Tuesday, June 8, 2010

The Shared Post-Divorce Experience

One of the things I loved about Theo Pauline Nestor’s How to Sleep Alone in a King-Size Bed was the interweaving of life-story and divorce-fact. It’s summarized here:

It’s weird to think of all this activity as a recognizable phase of human development like the ones children go through…Apparently I’m not really an individual woman starring in her own never-been-told-before-drama. I’m one of thousands, and I’m on a well-trodden path, one with well-mapped crests and valleys and milestones as predictable as the appearance of molars and the onset of puberty.”

Of course we all want to be unique with our own unique stories. Good for us. But the idea that certain aspects of our pain are shared, well that’s just priceless as I’ve reflected on before

So here are some of the commonalities of experience, courtesy of Nestor and me, with a few of my suggestions for handling them:
* Rearranging our space – Damn right…I’m gonna make it mine.

* Being treated like a freak (the maitre de asking: just one?) - This may be our distortion. Indeed, an informal study I conducted found that even when I’m with someone the maitre de may ask, just two?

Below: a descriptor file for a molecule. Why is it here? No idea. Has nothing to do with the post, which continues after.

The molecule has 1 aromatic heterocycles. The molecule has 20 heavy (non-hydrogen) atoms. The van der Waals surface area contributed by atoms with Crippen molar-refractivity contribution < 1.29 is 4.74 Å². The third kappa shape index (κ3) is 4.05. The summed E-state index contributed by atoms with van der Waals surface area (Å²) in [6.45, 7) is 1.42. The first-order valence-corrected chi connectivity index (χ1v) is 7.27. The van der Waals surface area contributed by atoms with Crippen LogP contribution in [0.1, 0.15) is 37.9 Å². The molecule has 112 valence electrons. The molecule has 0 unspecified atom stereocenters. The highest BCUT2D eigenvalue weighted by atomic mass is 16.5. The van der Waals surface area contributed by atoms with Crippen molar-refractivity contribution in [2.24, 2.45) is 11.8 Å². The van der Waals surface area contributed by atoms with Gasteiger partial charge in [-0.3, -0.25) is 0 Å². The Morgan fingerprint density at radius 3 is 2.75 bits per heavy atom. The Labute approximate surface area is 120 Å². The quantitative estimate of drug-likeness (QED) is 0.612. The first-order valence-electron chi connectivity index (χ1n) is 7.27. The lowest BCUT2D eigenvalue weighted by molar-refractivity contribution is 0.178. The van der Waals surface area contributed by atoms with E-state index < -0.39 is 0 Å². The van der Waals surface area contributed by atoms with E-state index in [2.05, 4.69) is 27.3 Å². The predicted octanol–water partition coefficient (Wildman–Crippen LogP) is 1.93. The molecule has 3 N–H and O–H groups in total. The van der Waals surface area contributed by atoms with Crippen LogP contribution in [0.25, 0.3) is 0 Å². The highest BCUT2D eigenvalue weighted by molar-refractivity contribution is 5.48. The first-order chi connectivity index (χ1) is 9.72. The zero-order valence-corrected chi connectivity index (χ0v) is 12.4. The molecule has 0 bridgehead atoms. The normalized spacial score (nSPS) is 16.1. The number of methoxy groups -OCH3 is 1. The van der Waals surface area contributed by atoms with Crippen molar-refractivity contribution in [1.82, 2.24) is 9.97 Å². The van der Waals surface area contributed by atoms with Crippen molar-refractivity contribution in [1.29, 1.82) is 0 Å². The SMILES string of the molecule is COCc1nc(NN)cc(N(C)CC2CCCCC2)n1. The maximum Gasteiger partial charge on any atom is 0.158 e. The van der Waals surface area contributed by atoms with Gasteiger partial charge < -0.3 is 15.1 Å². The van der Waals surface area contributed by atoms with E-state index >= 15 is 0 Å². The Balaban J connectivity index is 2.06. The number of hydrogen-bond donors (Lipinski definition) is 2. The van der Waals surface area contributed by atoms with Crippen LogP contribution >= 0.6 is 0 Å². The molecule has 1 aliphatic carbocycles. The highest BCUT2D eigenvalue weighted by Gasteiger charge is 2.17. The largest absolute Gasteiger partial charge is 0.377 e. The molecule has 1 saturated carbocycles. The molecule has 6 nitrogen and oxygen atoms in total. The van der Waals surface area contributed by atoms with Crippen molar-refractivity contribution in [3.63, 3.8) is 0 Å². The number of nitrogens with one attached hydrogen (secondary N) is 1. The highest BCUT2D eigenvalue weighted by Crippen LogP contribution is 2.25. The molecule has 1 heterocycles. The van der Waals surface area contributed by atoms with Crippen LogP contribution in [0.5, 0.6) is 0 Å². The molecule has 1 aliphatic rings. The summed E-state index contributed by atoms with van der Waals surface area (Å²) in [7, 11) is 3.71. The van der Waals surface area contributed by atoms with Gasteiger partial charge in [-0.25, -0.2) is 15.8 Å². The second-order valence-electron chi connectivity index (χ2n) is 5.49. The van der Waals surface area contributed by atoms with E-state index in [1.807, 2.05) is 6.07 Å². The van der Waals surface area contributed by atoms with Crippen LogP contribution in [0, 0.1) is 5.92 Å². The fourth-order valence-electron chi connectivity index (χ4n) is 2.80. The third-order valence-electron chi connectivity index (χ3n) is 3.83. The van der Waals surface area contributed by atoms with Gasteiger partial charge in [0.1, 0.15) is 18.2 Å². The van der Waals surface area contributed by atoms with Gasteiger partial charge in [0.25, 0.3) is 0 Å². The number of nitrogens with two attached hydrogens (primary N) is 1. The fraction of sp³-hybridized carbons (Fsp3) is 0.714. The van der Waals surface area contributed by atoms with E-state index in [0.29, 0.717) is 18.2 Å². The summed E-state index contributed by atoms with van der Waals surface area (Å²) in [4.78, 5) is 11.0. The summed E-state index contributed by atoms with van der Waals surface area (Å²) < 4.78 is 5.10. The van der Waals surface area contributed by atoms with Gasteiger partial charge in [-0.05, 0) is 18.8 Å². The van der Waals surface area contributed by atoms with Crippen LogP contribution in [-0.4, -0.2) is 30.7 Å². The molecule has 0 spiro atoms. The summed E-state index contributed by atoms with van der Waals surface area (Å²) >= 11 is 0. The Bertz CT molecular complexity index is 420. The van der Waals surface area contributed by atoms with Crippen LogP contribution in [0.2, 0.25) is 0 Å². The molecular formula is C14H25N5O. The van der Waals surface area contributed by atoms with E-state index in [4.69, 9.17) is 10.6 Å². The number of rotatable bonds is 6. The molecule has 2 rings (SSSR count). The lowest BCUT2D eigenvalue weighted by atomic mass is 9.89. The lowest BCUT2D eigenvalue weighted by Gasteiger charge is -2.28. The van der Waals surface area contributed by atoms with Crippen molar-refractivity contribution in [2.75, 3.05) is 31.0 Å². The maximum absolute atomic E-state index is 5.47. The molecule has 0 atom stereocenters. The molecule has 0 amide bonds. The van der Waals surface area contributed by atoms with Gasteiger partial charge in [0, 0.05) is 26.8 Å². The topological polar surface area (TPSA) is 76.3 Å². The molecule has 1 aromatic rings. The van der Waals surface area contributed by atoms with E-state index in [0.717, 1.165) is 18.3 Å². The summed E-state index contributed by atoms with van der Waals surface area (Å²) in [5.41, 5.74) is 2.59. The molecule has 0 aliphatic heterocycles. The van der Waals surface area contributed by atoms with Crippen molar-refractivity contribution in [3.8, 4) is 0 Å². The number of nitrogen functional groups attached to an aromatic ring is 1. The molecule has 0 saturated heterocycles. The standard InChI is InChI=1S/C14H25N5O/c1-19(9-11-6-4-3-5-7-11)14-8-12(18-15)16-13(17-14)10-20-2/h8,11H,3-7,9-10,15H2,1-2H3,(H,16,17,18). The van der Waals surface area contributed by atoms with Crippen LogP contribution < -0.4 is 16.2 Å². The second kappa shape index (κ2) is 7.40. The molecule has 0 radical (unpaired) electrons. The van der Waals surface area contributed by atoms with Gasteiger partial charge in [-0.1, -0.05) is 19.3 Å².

* People exclude you because of your singledom – it’s hell for the hostess at a dinner party to handle singles.

* Feeling like your former other cannot disengage, making it difficult for you to do so – You’ve got to do it anyway. Just go ahead and cut the cord. It’ll feel better.

* Sleeping with the former spouse and feeling guilty – Just don’t keep doing it. But certainly don’t feel guilty. The desire for intimacy is normal.

* People complain you date too soon, or not soon enough - Everyone’s an expert. You know what's right for you.

* Meeting the ex-spouses’ significant other is painful and confusing, even if you have a significant other yourself - Of course it is.  It’s evidence that part of your life has been usurped by someone else, even if you no longer want it. It’s painful in anticipation, before it ever happens. It just has to be accepted as a part of life.

* The institution of marriage itself has become confusing – Just table that for now. See how you feel about it in a year or two.

* Thinking the ex-spouse is going to be a better person with better judgment than they were when you were married –They probably are not going to change for your benefit. And I mean this in the kindest way: get over it.

* Others don’t always understand your choices, and are delighted to let you know it – Give them your best Buddha smile and nod understandingly. Then do what you want.

There are many more commonalities. I hear them from clients all the time. These are just a few of the highlights I offer to encourage you to view yourself as part of a community. You’re not alone.

How to Sleep Alone in a King-Size Bed: A Memoir of Starting Over, Theo Pauline Nestor.